The history of the Farnsworth House
In 1945 Edith Farnsworth, a physician, approached the Museum of Modern Art in New York for advice on finding an architect to design her weekend country house. The names she was given were: Frank Lloyd Wright, Le Corbusier and Mies van der Rohe. In the end, Dr. Farnsworth chose Rohe, and showed him the four hectares of land that she owned in Plano near Chicago, on a slope descending to the Fox River. The land was characterised by flat meadows broken up by a group of trees, including two enormous sugar maples. Furthermore, an important factor to bear in mind was that the land was regularly flooded, due to its low position in relation to the river.
The architect built a glazed box of 23.5 x 8.5 m, set on a floating steel structure and elevated 1.5 m above the ground on eight steel columns painted white. In order to respect the trees, the house was carefully placed among the sugar maples and oriented with its long axis in an east-west direction. The steel structure was placed directly in front of the glass façade so that nature and severe contrasts of the seasons were experienced with intensity, and formed part of the human environment equal to the built house itself. In this open space, the kitchen appeared as one piece of furniture - something that is recognized nowadays - and in that way enjoyed impressive views just as the living room did. Despite this "ideal" solution, Dr. Farnsworth took Mies to court, accusing him of overspending on the construction and describing how difficult it was to live in the house. However, despite a three-years fight, she lost the lawsuit.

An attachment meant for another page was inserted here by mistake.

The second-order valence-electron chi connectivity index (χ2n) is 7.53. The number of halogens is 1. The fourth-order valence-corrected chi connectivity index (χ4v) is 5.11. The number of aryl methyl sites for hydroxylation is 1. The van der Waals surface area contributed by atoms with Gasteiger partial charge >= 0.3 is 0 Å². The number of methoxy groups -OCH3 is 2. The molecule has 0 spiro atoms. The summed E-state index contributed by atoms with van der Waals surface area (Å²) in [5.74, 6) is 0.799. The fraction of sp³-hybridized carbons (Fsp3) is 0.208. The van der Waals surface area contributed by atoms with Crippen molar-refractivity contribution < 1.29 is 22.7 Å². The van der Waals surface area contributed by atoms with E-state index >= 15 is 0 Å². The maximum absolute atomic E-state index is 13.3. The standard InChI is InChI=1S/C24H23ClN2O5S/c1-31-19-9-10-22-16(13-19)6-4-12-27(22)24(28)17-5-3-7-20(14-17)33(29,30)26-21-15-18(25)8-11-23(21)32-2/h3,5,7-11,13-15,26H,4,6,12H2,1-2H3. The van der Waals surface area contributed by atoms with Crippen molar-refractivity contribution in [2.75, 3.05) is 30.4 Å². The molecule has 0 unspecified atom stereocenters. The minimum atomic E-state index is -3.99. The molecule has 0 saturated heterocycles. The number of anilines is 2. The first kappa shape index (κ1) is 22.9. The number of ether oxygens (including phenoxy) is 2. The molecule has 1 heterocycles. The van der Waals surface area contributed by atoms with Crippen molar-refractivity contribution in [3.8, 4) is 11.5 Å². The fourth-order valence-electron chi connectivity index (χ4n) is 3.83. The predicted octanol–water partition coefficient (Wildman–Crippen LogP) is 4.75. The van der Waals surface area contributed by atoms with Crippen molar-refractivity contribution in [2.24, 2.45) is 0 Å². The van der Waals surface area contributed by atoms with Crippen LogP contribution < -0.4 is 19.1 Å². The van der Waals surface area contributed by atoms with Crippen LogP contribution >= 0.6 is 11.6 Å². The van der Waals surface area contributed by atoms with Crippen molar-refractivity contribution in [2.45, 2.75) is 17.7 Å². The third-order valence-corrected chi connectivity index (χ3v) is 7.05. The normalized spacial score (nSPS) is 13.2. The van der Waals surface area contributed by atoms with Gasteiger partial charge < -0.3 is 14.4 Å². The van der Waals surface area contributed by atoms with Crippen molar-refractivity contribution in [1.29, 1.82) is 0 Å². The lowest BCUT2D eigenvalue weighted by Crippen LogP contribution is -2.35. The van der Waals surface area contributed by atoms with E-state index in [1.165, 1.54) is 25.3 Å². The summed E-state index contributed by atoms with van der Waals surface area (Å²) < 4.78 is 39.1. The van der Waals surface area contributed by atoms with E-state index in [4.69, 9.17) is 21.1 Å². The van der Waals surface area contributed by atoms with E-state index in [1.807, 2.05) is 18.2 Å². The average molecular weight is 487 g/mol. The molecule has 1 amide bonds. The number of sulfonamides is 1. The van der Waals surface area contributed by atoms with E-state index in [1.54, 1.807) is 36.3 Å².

From this point of view, it is ironic that the Bollen family chose a house that its original client had accused of being "inhuman". But, fifty years on, the role had been reversed. The atmosphere of the Farnsworth House was now seen as desirable, all because of its intense relationship with nature.